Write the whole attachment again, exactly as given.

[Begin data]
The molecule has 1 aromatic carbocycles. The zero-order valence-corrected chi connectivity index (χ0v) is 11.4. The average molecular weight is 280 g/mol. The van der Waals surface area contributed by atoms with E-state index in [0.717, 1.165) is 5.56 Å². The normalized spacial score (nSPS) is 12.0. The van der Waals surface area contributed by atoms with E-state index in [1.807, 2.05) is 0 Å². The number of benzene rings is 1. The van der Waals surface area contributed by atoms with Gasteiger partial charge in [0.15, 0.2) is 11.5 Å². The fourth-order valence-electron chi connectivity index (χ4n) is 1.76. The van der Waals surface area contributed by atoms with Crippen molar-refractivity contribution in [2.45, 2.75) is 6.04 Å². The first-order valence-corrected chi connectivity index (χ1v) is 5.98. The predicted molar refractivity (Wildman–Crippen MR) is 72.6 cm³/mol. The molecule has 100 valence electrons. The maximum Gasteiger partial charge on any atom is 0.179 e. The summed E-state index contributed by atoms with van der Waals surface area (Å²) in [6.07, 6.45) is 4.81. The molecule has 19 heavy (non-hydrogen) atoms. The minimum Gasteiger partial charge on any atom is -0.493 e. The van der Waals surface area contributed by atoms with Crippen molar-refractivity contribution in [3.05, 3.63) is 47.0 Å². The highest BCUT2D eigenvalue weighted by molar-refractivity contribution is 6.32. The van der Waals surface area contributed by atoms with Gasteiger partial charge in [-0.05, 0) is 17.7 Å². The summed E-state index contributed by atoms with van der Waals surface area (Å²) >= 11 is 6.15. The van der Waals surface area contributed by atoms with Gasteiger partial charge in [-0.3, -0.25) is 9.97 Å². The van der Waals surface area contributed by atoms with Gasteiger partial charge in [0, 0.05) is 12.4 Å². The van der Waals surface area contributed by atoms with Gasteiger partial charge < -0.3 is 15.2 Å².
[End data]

The molecule has 1 aromatic carbocycles. The zero-order valence-corrected chi connectivity index (χ0v) is 11.4. The average molecular weight is 280 g/mol. The van der Waals surface area contributed by atoms with E-state index in [0.717, 1.165) is 5.56 Å². The normalized spacial score (nSPS) is 12.0. The van der Waals surface area contributed by atoms with E-state index in [1.807, 2.05) is 0 Å². The number of benzene rings is 1. The van der Waals surface area contributed by atoms with Gasteiger partial charge in [0.15, 0.2) is 11.5 Å². The fourth-order valence-electron chi connectivity index (χ4n) is 1.76. The van der Waals surface area contributed by atoms with Crippen molar-refractivity contribution in [2.45, 2.75) is 6.04 Å². The first-order valence-corrected chi connectivity index (χ1v) is 5.98. The predicted molar refractivity (Wildman–Crippen MR) is 72.6 cm³/mol. The molecule has 100 valence electrons. The maximum Gasteiger partial charge on any atom is 0.179 e. The summed E-state index contributed by atoms with van der Waals surface area (Å²) in [6.07, 6.45) is 4.81. The molecule has 19 heavy (non-hydrogen) atoms. The minimum Gasteiger partial charge on any atom is -0.493 e. The van der Waals surface area contributed by atoms with Crippen molar-refractivity contribution in [3.05, 3.63) is 47.0 Å². The highest BCUT2D eigenvalue weighted by molar-refractivity contribution is 6.32. The van der Waals surface area contributed by atoms with Gasteiger partial charge in [-0.05, 0) is 17.7 Å². The summed E-state index contributed by atoms with van der Waals surface area (Å²) >= 11 is 6.15. The van der Waals surface area contributed by atoms with Gasteiger partial charge in [-0.3, -0.25) is 9.97 Å². The van der Waals surface area contributed by atoms with Gasteiger partial charge in [0, 0.05) is 12.4 Å². The van der Waals surface area contributed by atoms with Gasteiger partial charge < -0.3 is 15.2 Å².